Family Travel Times

Family Travel Times: July 2013

Sunday, 28 July 2013

Beamish: so much more than just a museum!

We all love history in our family. That may explain why we enjoyed our trip to Beamish so much. It's a fantastic place, where history comes alive, in the form of both actors and the kind of exhibits which definitely aren't behind a glass case.

We visited Beamish in 2010 and lots has happened since then, with more planned!
We loved Beamish so much that we have often recommended it. A few weeks ago, I was lucky enough to talk to Richard Evans, the director of Beamish and he told me more about this fantastic place and its plans for the future....

Beamish might be a world-famous open air museum, but it is also much more than that. It is a place which tells the story of the North East, but by making the history, culture and heritage come alive. At Beamish you can ride on an old fashioned steam engine, eat fish and chips cooked on an authentic coal-fired range or visit an Edwardian dentist (although you might not want him to actually work on your teeth).

“It’s a museum for people,” says Richard Evans, Director of Beamish. “We have fantastic objects, but we are able to bring them to life. Socially, culturally and economically, this is a really important place.”

Beamish started life in the post-war period and was proposed in 1958 when the speed of de-industrialisation was quite dizzying for the entire region. It opened to the public in 1971, introducing local people, and those from around the world to everyday life in Georgian, Victorian and Edwardian times.

“The North East has always shared traditions, culture, history and industry,” adds Evans. “Beamish started as a response to that.”

The 300 acre site is situated in the countryside just outside
County Durham. Its latest feature is a 100-year-old band hall from the nearby town of Hetton-le-hole on the edge of Durham. It was taken, brick by brick, to Beamish and the local community raised £10,000 to help bring it there.

In chronological terms, a visit to Beamish begins in the 1820s, with Pockerley Old Hall. The hall actually dates back to 400 years earlier, but in the Georgian era it would have been home to a tenant farmer or miner and there are costumed guides ready to chat to you about life back then. They can explain where the servants would have slept, and the grim reality of life as a servant’s child, working all day and stuck up in a dark, cold attic at night.
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Monday, 15 July 2013

PGL With My School (By Jessica)


My class enjoyed a week of fun at PGL Marchants Hill after a long, stressful week of SATS. This is what I thought...

The Marchants Hill PGL centre is the closest camp to London but is still far from the busy, bustling atmosphere of the City. It is set beautifully on the edge of the Devil's Punchbowl (a National Trust site) and has 45 acres of amazing activities.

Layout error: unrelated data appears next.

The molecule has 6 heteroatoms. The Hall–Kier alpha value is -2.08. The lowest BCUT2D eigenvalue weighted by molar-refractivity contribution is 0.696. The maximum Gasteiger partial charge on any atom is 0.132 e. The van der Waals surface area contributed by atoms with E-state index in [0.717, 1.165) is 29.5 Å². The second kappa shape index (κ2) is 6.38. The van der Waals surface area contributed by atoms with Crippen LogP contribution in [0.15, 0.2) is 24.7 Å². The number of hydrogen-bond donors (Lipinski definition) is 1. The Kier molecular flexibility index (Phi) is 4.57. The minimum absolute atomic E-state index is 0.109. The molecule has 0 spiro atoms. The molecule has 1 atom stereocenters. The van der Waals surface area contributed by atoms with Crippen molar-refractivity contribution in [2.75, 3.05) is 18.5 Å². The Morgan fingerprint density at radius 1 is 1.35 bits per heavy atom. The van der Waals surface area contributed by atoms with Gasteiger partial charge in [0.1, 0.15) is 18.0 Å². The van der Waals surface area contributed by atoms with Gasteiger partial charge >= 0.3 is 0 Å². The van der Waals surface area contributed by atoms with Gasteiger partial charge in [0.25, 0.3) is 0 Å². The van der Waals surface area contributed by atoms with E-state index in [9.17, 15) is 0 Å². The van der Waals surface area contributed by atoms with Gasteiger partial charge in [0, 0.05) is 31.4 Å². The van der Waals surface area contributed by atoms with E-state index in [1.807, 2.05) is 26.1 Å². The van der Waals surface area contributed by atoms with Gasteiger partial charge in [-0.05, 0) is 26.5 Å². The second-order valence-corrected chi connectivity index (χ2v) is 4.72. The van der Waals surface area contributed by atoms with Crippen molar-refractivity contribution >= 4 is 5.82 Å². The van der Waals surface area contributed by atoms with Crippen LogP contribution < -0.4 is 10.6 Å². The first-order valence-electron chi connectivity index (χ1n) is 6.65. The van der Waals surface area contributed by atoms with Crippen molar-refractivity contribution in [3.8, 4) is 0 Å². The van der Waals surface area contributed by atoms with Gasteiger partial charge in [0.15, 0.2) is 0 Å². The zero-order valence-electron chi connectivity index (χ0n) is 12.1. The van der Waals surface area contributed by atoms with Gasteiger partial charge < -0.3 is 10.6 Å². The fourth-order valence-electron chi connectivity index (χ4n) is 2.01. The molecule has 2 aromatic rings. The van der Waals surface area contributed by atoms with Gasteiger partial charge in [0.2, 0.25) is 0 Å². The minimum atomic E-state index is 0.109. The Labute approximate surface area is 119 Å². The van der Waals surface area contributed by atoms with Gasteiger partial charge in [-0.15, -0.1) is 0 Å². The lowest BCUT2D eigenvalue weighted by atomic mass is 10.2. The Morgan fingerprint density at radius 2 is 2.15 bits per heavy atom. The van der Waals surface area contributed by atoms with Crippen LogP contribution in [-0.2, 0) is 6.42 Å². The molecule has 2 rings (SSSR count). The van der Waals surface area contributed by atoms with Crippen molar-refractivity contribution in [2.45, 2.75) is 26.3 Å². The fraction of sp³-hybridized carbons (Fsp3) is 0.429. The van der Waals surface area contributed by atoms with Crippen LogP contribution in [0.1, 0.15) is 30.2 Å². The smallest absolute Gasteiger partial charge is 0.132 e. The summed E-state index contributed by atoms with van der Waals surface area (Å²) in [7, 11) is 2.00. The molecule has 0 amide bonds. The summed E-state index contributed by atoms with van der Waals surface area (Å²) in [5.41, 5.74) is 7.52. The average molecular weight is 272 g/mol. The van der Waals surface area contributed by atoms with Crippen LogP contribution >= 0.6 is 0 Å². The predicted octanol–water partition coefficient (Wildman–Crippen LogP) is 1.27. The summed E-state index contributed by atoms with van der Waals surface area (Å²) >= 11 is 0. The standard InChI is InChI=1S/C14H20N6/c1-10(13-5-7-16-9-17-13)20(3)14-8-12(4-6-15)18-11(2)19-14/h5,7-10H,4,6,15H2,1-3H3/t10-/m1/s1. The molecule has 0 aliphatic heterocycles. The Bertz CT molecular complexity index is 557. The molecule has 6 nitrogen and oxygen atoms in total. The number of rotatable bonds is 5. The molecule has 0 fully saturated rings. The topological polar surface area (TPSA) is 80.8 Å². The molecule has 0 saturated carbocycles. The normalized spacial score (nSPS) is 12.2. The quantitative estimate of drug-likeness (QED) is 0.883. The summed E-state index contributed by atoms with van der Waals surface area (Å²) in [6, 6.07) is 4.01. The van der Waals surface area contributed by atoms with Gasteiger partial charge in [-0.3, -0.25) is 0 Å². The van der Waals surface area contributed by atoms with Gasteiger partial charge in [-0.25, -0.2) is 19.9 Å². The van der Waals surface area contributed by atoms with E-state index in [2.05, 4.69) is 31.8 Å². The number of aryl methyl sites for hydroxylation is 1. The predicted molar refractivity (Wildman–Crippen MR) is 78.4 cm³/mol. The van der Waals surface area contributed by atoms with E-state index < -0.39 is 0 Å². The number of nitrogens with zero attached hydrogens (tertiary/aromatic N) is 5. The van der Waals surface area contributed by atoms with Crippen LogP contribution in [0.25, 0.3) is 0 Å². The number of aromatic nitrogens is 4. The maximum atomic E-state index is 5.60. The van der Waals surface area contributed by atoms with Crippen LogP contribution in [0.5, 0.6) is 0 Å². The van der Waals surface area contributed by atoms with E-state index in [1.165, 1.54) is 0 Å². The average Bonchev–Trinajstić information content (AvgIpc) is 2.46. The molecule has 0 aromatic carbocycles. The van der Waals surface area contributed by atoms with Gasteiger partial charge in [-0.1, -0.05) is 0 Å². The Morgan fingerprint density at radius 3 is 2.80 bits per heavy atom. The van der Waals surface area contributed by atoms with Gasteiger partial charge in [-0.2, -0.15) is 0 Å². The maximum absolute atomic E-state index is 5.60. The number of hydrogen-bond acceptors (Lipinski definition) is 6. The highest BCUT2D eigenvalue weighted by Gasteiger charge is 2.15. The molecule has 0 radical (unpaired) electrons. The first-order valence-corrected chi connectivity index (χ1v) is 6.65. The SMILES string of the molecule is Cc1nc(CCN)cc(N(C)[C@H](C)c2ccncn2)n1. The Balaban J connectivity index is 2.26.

OUR ROOM

One of the chalets
We stayed in Frensham Ponds - one of the old fashioned looking chalets in the middle of the centre. Our room was fairly basic. It had: three bunk beds with a large drawer underneath each one, six coat hangers, a toilet, a sink and a shower. The room was small for six people but there was enough space and we didn't spend much time in it anyway. It was very clean and our only complaint was that it was hard to keep the shower water off the floor. However, this might have been because we were getting changed in there! Luckily, we were on the top floor of the building, but the bottom floor isn't great to sleep in because the ceiling is thin and therefore you can hear everything going on upstairs.

THE FOOD
To my surprise, the food at PGL was quite nice. I had to get the vegetarian options each day and I was impressed by the variety and quality of the food. On our first day, I had stuffed peppers for supper, which was a delicious treat. Although I adored lunch and supper, I did not like breakfast as much. The mushrooms were slimy, the hash browns were tasteless and the veggie sausages were simply vile. I dislike porridge and I cannot eat eggs, so I had toast with jam or cereal every single day. They were fine, but it was a bit of a shame to be only able to eat those out of all the different options. On my last day, they served Quorn sausages for breakfast which (obviously) were great. Another annoying thing about meal times was that there is no toilet in the dining room and you cannot leave until you have finished eating.

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Saturday, 6 July 2013

Cadbury World (by Robert )


Cadbury World

Me and my mum, dad and sister were lucky enough to go to Cadbury World. I am going to tell you about this amazing experience by letting you know about the 14 activities/shows and small films which, added together, create the tour of Cadbury World.

Me and my sister with some rather large cocoa beans!
You start by wandering through the Aztec jungle. Then 600 AD comes along and one person sees a new fruit on the trees. The fruit was cocoa beans and soon everyone was trying the new food. At that time few people liked chocolate because it tasted bitter, so one person invented liquid chocolate which was very spicy but nice because they added chili to the recipe.

After that you learn about how chocolate was made nicer when the chili was replaced by cinnamon and sugar. You also see how it was shipped to London and that cocoa beans were often mistaken for sheep droppings.


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